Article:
The History of Catholic Schools in America and The Seperation of Church and State

  • President Thomas Jefferson and The Separation of Church and Sate

    President Thomas Jefferson writes a letter to the Danbury Baptists Association which is often quoted in debates regarding the separation of church and state. The quote that is often stated is, "wall of separation between church and state." McCarthy, B. (2010, October 08). The origin of "separation of church and state.". Retrieved from
  • Catholics Cause a Religious Conflict

    Catholics make New York City the center of religious conflict when they demanded a share of the state educational funds that were being monopolized by the Public School Society. Spring, J. (2011). The american school. (8 ed.). New York, NY: McGraw-Hill Companies, Inc.
  • Governor William Seward Supports Catholic Schools

    Governor William Seward believed state money for the support of Catholic schools was necessary to achieve a centrally controlled and expanded system of education, which was necessary for the health of society. Spring, J. (2011). The american school. (8 ed.). New York, NY: McGraw-Hill Companies, Inc.
  • Governor Seward Proposes an Idea to State Legislature.

    Seward was worried that immigrant children, mostly Irish, would never learn how to read and become public burdens. This is when he proposed to the state legislature that Catholic schools become part of the state school system while retaining their private charters and religious affiliation.
  • Riots!

    Riots start between anti-Catholics and Irish Catholics because the Protestant community was outraged by Governor Seward's proposal. Spring, J. (2011). The american school. (8 ed.). New York, NY: McGraw-Hill Companies, Inc.
  • Philadelphia Creates Bible Riots

    Philadelphia public school board ruled that Catholic children could read thier own version of the Bible in public schools.The children could also be excused from other religious instruction. Protestants thought of this as an attempt by Catholics to exclude the Bible from the schools. Spring, J. (2011). The american school. (8 ed.). New York, NY: McGraw-Hill Companies, Inc.
  • Irish flood into major U.S. cities

    By 1845, a million Irish people had immigrated to the United States. The major states the Irish settled in was New York and Boston. The potato famine had killed a million people in Ireland creating millions of Irish citizens to pack their bags and escape starvation. Spring, J. (2011). The american school. (8 ed.). New York, NY: McGraw-Hill Companies, Inc.
  • University of Wisconsin-Madison Opens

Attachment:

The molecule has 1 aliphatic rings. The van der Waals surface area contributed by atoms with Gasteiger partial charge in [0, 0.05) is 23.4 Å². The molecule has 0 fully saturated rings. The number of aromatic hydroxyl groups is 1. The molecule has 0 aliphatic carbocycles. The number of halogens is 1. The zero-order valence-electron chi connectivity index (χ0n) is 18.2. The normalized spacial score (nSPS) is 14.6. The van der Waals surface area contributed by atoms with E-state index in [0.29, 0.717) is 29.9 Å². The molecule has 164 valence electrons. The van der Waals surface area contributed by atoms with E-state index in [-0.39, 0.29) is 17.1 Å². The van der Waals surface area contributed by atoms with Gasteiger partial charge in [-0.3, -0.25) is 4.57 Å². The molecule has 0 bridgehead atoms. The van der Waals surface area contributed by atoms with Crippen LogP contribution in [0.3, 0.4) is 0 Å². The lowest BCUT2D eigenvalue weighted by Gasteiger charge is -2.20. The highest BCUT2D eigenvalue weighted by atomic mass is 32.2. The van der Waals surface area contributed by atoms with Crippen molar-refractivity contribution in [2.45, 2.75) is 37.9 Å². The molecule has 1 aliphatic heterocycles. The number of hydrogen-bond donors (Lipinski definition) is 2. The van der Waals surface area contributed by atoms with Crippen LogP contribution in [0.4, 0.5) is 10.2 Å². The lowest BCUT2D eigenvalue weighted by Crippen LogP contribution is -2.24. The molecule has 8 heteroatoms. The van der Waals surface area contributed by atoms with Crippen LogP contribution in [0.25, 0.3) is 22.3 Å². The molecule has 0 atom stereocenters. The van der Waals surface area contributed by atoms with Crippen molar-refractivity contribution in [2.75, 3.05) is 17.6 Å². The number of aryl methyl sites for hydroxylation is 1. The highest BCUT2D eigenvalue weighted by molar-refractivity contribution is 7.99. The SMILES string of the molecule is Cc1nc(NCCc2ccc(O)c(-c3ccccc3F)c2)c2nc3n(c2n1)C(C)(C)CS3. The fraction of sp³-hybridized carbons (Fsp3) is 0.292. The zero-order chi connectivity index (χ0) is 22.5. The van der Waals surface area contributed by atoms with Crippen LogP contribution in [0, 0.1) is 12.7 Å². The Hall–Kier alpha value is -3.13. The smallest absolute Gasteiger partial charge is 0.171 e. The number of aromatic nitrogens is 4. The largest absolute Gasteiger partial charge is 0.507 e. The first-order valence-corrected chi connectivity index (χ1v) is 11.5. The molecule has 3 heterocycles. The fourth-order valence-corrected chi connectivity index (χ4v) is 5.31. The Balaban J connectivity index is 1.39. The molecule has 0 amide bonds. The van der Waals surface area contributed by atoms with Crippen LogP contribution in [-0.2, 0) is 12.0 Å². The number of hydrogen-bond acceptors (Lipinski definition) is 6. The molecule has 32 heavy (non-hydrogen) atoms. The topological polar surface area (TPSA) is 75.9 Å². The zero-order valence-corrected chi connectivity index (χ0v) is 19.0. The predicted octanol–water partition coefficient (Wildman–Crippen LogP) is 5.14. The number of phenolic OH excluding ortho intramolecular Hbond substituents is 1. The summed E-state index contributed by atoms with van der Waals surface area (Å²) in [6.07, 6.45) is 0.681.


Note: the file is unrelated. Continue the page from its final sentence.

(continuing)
The University of Wisconsin-Madison opens and had its first class of 17 students. Spring, J. (2011). The american school. (8 ed.). New York, NY: McGraw-Hill Companies, Inc.
  • Second Plenary Council

    The Second Plenary Council emphasized the principle "that religious teaching and religious training should form part of every system of school education." Spring, J. (2011). The american school. (8 ed.). New York, NY: McGraw-Hill Companies, Inc.
  • First public school kindergarten in the United States

    The first public school kindergarten in the United States was opened in St.Louis, Missouri. I hated kindergarten but would love teaching it now! Spring, J. (2011). The american school. (8 ed.). New York, NY: McGraw-Hill Companies, Inc.
  • The Third Plenary Council

    The Third Plenary Council sent forth officials orders for the establishment of a system of Catholic schools. Spring, J. (2011). The american school. (8 ed.). New York, NY: McGraw-Hill Companies, Inc.
  • NCEA

    Catholic educators formed a new organization, the National Catholic Educational Association (NCEA).
  • Court endorses "Wall of Separation"

    In Everson v. Board of Education, the Supreme Court rules that government funding to bring students to and from their parochial schools does not violate the First Amendment’s establishment clause.
  • Catholic Wins Presidency

    John F. Kennedy becomes the first Catholic president. Kennedy gave a speech before a group of Protestant ministers in Houston, Texas, that stated: “I believe in an America where the separation of church and state is absolute, where no Catholic prelate would tell the president (should he be Catholic) how to act, and no Protestant minister would tell his parishioners for whom to vote.” Kennedy won by 0.1%.
  • Public School Prayer Banned

    In Eagle v. Vitale, the U.S. Supreme Court banned prayer in the public schools. This was a way to prevent “the indirect coercive pressure” that occurs “when the power, prestige and financial support of government is placed behind a particular religious belief.”
  • Title IX